Battle of the Altai Mountains
|Battle of Altai Mountains|
|Part of the Han–Xiongnu War|
|Northern Xiongnu||Han Dynasty
|Commanders and leaders|
|Northern Shanyu||Dou Xian
|Over 213,000||46,000 cavalries (Han regulars with 30,000 Southern Xiongnu and 8,000 Qiang auxiliaries)|
|Casualties and losses|
|13,000 dead, 200,000 surrendered and 1,000,000 livestocks captured||Minimal|
The Battle of Altai Mountains (Chinese: 稽落山之戰), was a major expedition launched against the Xiongnu by the Han Dynasty in June, 89. The battle was a success for the Han under Dou Xian (d. 92).
In June 89, the Han dispatched a force which promptly advanced from Jilu, Manyi and Guyang in three great columns that included their allies, specifically the main army of the Southern Xiongnu. The force of General Dou Xian advanced towards the Northern Chanyu into the Altai Mountains. A large detachment then moved to the northwest, and in the major battle of the campaign they defeated the Northern Chanyu at the Altai Mountains and pursued him westwards. The Han forces killed 13,000 Xiongnu troops and accepted the surrender of 200,000 Xiongnu from 81 tribes.
Dou Xian brought the main body of his troops in triumphal progress north to the Khangai Mountains, west of present day Kharkhorin. There he erected the Stele of Yanran, composed by his client, the historian Ban Gu, which celebrated the achievement of the battle.
After the successful campaign of 89 AD, the Xiongnu state was destroyed. After the battle, Dou Xian led his forces back, and the Northern Chanyu sought to negotiate peace. Tuntuhe Chanyu of the Southern Xiongnu, however, was anxious to destroy his rival completely, and early in 90, as embassies were still being exchanged, he launched an attack, captured his rival's seal and treasure and his wives and daughters.
General Dou Xian soon initiated a punitive expedition against the remaining hostile Xiongnu tribes, subsequently causing the tribes to flee westward. Dou Xian had reported that the Northern Chanyu was so weak there was no point in treating with him further. In February 91, he mounted a final invasion, with two of his generals Geng Kui and Ren Shang in charge. They advanced from Juyan and defeated the chanyu, captured his mother and killed 5,000 of his armies, drove him in flight again to the west from Altayn Nuruu. He was not heard of again. The rest of the Xiongnu left in Dzungaria, specifically near Lake Barkol, had not been directly affected, and some part of the shattered polity was reconstructed under a new chanyu. The new chanyu, however, was killed in 93, and after him no chanyu of the Northern Xiongnu was ever heard of again. On the frontier of China which faced present day Mongolia, the hostile Xiongnu state was ended.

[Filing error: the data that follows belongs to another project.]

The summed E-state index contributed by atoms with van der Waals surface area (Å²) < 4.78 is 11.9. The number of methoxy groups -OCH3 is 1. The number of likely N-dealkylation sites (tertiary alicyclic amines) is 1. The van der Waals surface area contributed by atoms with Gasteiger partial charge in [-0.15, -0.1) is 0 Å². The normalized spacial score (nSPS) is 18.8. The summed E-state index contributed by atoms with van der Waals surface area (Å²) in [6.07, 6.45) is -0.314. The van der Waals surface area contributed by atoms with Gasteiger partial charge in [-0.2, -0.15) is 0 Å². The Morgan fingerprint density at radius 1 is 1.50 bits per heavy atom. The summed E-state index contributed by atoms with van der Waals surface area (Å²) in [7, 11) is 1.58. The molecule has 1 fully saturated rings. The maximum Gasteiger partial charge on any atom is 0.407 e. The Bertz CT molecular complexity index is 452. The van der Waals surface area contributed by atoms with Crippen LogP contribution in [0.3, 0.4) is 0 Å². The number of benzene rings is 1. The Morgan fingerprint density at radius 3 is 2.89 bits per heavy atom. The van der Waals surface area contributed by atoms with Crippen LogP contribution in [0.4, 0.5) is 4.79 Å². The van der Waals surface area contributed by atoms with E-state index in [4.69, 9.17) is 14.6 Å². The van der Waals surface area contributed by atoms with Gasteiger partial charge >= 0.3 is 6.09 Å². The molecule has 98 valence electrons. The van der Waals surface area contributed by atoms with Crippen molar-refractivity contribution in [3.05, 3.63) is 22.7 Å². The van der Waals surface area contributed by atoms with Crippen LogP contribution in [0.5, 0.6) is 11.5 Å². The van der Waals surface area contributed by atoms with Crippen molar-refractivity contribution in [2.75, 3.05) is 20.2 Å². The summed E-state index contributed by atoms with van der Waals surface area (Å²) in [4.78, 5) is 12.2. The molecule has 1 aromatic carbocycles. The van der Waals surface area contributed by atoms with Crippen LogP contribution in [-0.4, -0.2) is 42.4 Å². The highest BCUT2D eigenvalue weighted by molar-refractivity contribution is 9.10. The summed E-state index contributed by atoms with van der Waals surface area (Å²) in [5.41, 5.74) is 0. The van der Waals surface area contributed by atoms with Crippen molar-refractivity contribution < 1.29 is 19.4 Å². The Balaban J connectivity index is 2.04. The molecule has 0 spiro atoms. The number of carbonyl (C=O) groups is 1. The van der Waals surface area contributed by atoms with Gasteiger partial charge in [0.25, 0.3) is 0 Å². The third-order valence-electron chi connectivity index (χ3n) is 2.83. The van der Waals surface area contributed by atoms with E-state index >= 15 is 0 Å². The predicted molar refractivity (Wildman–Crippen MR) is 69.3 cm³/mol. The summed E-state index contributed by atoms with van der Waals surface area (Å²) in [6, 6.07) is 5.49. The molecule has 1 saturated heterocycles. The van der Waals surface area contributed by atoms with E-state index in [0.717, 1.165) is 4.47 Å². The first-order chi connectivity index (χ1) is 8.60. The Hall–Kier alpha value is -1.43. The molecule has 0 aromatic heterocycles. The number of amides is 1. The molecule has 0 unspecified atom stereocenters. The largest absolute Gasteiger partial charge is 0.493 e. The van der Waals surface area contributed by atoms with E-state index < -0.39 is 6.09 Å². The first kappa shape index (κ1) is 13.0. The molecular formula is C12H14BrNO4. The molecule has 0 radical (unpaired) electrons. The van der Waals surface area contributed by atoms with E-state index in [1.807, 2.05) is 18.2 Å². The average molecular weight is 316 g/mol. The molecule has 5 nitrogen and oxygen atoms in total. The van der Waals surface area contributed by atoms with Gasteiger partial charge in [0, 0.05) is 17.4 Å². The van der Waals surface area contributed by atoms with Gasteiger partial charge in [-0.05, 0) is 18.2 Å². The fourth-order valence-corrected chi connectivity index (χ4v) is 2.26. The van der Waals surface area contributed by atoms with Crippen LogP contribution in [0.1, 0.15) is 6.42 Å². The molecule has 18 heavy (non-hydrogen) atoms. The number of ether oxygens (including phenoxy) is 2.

- Book of Later Han, vols. 04, 19, 23, 88, 89, 90.
- Zizhi Tongjian, vol. 47.
- An Tian, "Dou Xian Po Beixiongnu Zhi Zhan" ("The Battle of Dou Xian's Defeating on the Northern Xiongnu").
- Yü (1986), 415; Crespigny (2007), 171.
- 《封燕然山铭》辞曰：铄王师兮征荒裔，剿凶虐兮截海外，夐其邈兮亘地界，封神丘兮建隆嵑，熙帝载兮振万世 Stele of Yanran.
- Lewis (2007), 138.
- Zizhi Tongjian, vols. 47, 48 (for modern annotation on location see Bo Yang's Edition of Zhi Tongjian).
- Tucker et al. (2010), 142.
- After the defeat in 91, the shanyu left some 200,000 of his retired veterans and wounded settle at the Dzungaria under his younger brother and later the Prince Huyan, they would continue to be mentioned in annals until 151, when they raided Yiwulu and nearly wrested away from the Han but were driven off by the Governor of Dunhuang, Ma Da, eventually they moved northwest to the steppe of Kazakhstan and became known as the tribes of Yueban in later annals. The bravest and strongest of the Xiongnu migrated westwards under the shanyu in advance. Book of Later Han, vols. 88, 89 and Zizhi Tongjian, vol. 53.
- Though there was a rebellion by Xiongnu of the north elected a chanyu named Fenghou in 94, but he was of a Southern Xiongnu's royal house (son of Tuntuhe) and soon due to intimidation from the Xianbei, he was forced to surrender to the Han court by 118. Book of Later Han, vol. 88 and Zizhi Tongjian, vols. 48, 50.
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- Sima Guang, comp. Zizhi Tongjian. Beijing: Zhonghua Shuju, 1956. ISBN 978-7-101-00183-9
- Tucker, Spencer C. et al. (2010). A global chronology of conflict: From the ancient world to the modern Middle East. Santa Barbara: ABC-CLIO ISBN 978-1-85109-667-1.
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- Yü, Ying-shih (1986). "Han foreign relations". The Cambridge History of China: Volume I: the Ch'in and Han empires, 221 B.C. - A.D. 220. Cambridge: Cambridge University Press. ISBN 0-521-24327-0.